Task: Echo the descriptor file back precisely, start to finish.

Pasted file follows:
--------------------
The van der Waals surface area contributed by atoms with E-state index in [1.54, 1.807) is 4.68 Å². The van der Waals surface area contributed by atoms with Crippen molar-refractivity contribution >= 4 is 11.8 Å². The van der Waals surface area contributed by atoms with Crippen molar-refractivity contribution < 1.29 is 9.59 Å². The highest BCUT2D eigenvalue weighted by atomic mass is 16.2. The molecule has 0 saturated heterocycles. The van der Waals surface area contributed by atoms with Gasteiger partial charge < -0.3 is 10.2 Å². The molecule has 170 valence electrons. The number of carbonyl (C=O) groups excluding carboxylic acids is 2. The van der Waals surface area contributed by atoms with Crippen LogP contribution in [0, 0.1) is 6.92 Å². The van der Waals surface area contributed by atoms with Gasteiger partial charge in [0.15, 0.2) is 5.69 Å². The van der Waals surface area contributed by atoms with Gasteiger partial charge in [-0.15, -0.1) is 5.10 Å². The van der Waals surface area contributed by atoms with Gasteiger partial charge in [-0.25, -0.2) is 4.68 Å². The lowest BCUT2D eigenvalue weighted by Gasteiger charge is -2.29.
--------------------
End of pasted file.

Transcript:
The van der Waals surface area contributed by atoms with E-state index in [1.54, 1.807) is 4.68 Å². The van der Waals surface area contributed by atoms with Crippen molar-refractivity contribution >= 4 is 11.8 Å². The van der Waals surface area contributed by atoms with Crippen molar-refractivity contribution < 1.29 is 9.59 Å². The highest BCUT2D eigenvalue weighted by atomic mass is 16.2. The molecule has 0 saturated heterocycles. The van der Waals surface area contributed by atoms with Gasteiger partial charge < -0.3 is 10.2 Å². The molecule has 170 valence electrons. The number of carbonyl (C=O) groups excluding carboxylic acids is 2. The van der Waals surface area contributed by atoms with Crippen LogP contribution in [0, 0.1) is 6.92 Å². The van der Waals surface area contributed by atoms with Gasteiger partial charge in [0.15, 0.2) is 5.69 Å². The van der Waals surface area contributed by atoms with Gasteiger partial charge in [-0.15, -0.1) is 5.10 Å². The van der Waals surface area contributed by atoms with Gasteiger partial charge in [-0.25, -0.2) is 4.68 Å². The lowest BCUT2D eigenvalue weighted by Gasteiger charge is -2.29.